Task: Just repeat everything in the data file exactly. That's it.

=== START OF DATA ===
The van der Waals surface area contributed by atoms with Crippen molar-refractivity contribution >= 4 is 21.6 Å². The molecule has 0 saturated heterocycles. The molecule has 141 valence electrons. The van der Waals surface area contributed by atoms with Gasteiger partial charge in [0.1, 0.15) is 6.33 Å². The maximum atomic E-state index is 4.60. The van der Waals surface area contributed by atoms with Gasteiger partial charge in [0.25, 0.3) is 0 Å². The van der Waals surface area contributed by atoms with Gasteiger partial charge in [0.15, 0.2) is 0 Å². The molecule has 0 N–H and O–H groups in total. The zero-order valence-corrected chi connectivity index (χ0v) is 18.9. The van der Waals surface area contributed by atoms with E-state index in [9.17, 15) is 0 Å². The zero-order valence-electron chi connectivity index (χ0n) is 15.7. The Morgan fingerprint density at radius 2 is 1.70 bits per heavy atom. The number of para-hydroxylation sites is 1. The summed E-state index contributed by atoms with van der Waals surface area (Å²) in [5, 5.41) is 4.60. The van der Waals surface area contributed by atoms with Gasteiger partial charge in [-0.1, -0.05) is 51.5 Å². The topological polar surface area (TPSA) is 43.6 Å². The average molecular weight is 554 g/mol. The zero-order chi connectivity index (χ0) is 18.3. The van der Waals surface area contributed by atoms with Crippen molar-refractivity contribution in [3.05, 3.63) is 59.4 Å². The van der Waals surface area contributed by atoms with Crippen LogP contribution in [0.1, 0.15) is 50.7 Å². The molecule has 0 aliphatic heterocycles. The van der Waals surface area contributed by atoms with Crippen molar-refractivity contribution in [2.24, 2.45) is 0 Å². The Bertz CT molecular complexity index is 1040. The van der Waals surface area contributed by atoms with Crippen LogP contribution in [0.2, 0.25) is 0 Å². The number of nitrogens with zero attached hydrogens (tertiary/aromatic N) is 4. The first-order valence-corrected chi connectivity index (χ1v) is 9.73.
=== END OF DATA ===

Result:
The van der Waals surface area contributed by atoms with Crippen molar-refractivity contribution >= 4 is 21.6 Å². The molecule has 0 saturated heterocycles. The molecule has 141 valence electrons. The van der Waals surface area contributed by atoms with Gasteiger partial charge in [0.1, 0.15) is 6.33 Å². The maximum atomic E-state index is 4.60. The van der Waals surface area contributed by atoms with Gasteiger partial charge in [0.25, 0.3) is 0 Å². The van der Waals surface area contributed by atoms with Gasteiger partial charge in [0.15, 0.2) is 0 Å². The molecule has 0 N–H and O–H groups in total. The zero-order valence-corrected chi connectivity index (χ0v) is 18.9. The van der Waals surface area contributed by atoms with E-state index in [9.17, 15) is 0 Å². The zero-order valence-electron chi connectivity index (χ0n) is 15.7. The Morgan fingerprint density at radius 2 is 1.70 bits per heavy atom. The number of para-hydroxylation sites is 1. The summed E-state index contributed by atoms with van der Waals surface area (Å²) in [5, 5.41) is 4.60. The van der Waals surface area contributed by atoms with Gasteiger partial charge in [-0.1, -0.05) is 51.5 Å². The topological polar surface area (TPSA) is 43.6 Å². The average molecular weight is 554 g/mol. The zero-order chi connectivity index (χ0) is 18.3. The van der Waals surface area contributed by atoms with Crippen molar-refractivity contribution in [3.05, 3.63) is 59.4 Å². The van der Waals surface area contributed by atoms with Crippen LogP contribution in [0.1, 0.15) is 50.7 Å². The molecule has 0 aliphatic heterocycles. The van der Waals surface area contributed by atoms with Crippen molar-refractivity contribution in [2.24, 2.45) is 0 Å². The Bertz CT molecular complexity index is 1040. The van der Waals surface area contributed by atoms with Crippen LogP contribution in [0.2, 0.25) is 0 Å². The number of nitrogens with zero attached hydrogens (tertiary/aromatic N) is 4. The first-order valence-corrected chi connectivity index (χ1v) is 9.73.